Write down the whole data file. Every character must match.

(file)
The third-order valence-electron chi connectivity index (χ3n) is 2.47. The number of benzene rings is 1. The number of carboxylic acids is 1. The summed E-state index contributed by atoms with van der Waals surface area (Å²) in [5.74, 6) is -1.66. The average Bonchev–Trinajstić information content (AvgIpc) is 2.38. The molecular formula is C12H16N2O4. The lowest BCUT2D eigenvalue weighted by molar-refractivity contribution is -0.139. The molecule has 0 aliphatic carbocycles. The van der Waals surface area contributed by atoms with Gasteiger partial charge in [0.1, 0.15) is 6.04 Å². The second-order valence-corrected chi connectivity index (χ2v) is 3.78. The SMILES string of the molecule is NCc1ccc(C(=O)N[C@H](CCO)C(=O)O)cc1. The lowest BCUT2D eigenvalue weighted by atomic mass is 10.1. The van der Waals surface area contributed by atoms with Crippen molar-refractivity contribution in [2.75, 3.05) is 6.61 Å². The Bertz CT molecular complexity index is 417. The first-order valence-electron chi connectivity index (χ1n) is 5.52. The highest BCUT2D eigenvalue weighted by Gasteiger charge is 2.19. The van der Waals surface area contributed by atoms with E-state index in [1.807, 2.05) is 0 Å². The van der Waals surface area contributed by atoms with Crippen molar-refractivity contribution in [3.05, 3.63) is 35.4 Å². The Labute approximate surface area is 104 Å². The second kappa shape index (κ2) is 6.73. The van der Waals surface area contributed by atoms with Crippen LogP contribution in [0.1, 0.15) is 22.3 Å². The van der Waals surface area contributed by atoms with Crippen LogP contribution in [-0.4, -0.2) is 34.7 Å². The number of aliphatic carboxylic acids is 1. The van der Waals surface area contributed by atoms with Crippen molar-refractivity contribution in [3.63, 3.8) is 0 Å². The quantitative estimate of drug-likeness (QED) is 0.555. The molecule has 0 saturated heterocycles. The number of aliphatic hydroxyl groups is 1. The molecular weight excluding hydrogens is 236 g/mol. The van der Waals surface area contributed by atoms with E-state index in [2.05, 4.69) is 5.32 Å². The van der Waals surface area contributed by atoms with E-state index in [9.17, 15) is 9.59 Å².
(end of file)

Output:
The third-order valence-electron chi connectivity index (χ3n) is 2.47. The number of benzene rings is 1. The number of carboxylic acids is 1. The summed E-state index contributed by atoms with van der Waals surface area (Å²) in [5.74, 6) is -1.66. The average Bonchev–Trinajstić information content (AvgIpc) is 2.38. The molecular formula is C12H16N2O4. The lowest BCUT2D eigenvalue weighted by molar-refractivity contribution is -0.139. The molecule has 0 aliphatic carbocycles. The van der Waals surface area contributed by atoms with Gasteiger partial charge in [0.1, 0.15) is 6.04 Å². The second-order valence-corrected chi connectivity index (χ2v) is 3.78. The SMILES string of the molecule is NCc1ccc(C(=O)N[C@H](CCO)C(=O)O)cc1. The lowest BCUT2D eigenvalue weighted by atomic mass is 10.1. The van der Waals surface area contributed by atoms with Crippen molar-refractivity contribution in [2.75, 3.05) is 6.61 Å². The Bertz CT molecular complexity index is 417. The first-order valence-electron chi connectivity index (χ1n) is 5.52. The highest BCUT2D eigenvalue weighted by Gasteiger charge is 2.19. The van der Waals surface area contributed by atoms with E-state index in [1.807, 2.05) is 0 Å². The van der Waals surface area contributed by atoms with Crippen molar-refractivity contribution in [3.05, 3.63) is 35.4 Å². The Labute approximate surface area is 104 Å². The second kappa shape index (κ2) is 6.73. The van der Waals surface area contributed by atoms with Crippen LogP contribution in [0.1, 0.15) is 22.3 Å². The van der Waals surface area contributed by atoms with Crippen LogP contribution in [-0.4, -0.2) is 34.7 Å². The number of aliphatic carboxylic acids is 1. The van der Waals surface area contributed by atoms with Crippen molar-refractivity contribution in [3.63, 3.8) is 0 Å². The quantitative estimate of drug-likeness (QED) is 0.555. The molecule has 0 saturated heterocycles. The number of aliphatic hydroxyl groups is 1. The molecular weight excluding hydrogens is 236 g/mol. The van der Waals surface area contributed by atoms with E-state index in [2.05, 4.69) is 5.32 Å². The van der Waals surface area contributed by atoms with E-state index in [9.17, 15) is 9.59 Å².